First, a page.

George Krennerich’s love of building and buildings began as a child.
His grandfather and father were both carpenters, which for Krennerich meant summer months working construction jobs in the hot New Orleans sun.
He still recalls nailing 4-by-8-foot sheets of plywood to the roofs of a seemingly endless new residential subdivision. It was hard work. But the line of new homes stretching out before him gave Krennerich a good feeling, a sense of security.
“I just like to see buildings being built,” said the 55-year-old architect, a hint of his south Louisiana roots coloring his speech.
Since moving to Jonesboro 30 years ago, Krennerich has put together a career as one of the area’s most successful architects. His firm — Brackett-Krennerich and Associates — has done work all over the area, including many of Jonesboro’s biggest projects.
Krennerich also has established himself as a community leader, working on committees to develop the city’s land-use plans and codes. He is currently spearheading a project to rejuvenate the downtown area.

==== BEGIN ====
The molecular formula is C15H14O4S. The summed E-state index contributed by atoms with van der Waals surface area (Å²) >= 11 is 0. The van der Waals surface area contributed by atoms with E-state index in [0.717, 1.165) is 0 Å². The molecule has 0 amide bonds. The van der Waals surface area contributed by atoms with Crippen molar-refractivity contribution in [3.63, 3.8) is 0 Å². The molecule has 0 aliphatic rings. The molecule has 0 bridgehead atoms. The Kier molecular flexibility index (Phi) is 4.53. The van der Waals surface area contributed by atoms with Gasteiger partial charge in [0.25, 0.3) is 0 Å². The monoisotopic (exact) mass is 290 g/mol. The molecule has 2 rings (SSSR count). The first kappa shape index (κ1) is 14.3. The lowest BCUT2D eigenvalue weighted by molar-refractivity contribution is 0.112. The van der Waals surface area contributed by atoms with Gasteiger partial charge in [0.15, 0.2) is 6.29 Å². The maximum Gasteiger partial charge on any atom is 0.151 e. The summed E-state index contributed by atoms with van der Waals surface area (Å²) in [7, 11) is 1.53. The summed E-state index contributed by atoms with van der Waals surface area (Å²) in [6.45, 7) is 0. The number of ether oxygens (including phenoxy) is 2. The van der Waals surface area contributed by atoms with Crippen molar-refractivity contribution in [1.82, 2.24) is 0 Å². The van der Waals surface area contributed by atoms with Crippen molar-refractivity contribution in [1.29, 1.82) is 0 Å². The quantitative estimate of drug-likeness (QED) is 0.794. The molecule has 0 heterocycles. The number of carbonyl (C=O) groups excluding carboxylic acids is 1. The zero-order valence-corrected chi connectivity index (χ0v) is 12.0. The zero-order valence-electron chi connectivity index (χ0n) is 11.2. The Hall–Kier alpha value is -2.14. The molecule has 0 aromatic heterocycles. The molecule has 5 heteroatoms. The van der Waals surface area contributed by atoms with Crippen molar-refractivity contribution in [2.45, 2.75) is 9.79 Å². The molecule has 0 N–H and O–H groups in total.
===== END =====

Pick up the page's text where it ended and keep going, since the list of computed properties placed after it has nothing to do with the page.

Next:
Krennerich can’t fathom retirement. His passion for his job, for new projects and for creating change won’t let him.
“In architecture, your best job is always your next job,” he said.
Krennerich is a big man, neatly dressed, his silver-hair combed straight back. His office is busy, filled with family photos, framed credentials on the wall, and paperwork on his desk. He’s quick to point to the picture of himself dressed in a purple Bacchus parade robe, riding in the annual Mardi Gras parade last year.
He grew up in New Orleans. After graduating in 1970 from the University of Southern Louisiana in Lafayette and a brief stint working on a shrimp boat in the Gulf of Mexico, Krennerich moved to Jonesboro to take a job with the local firm of Stuck Associates Architects.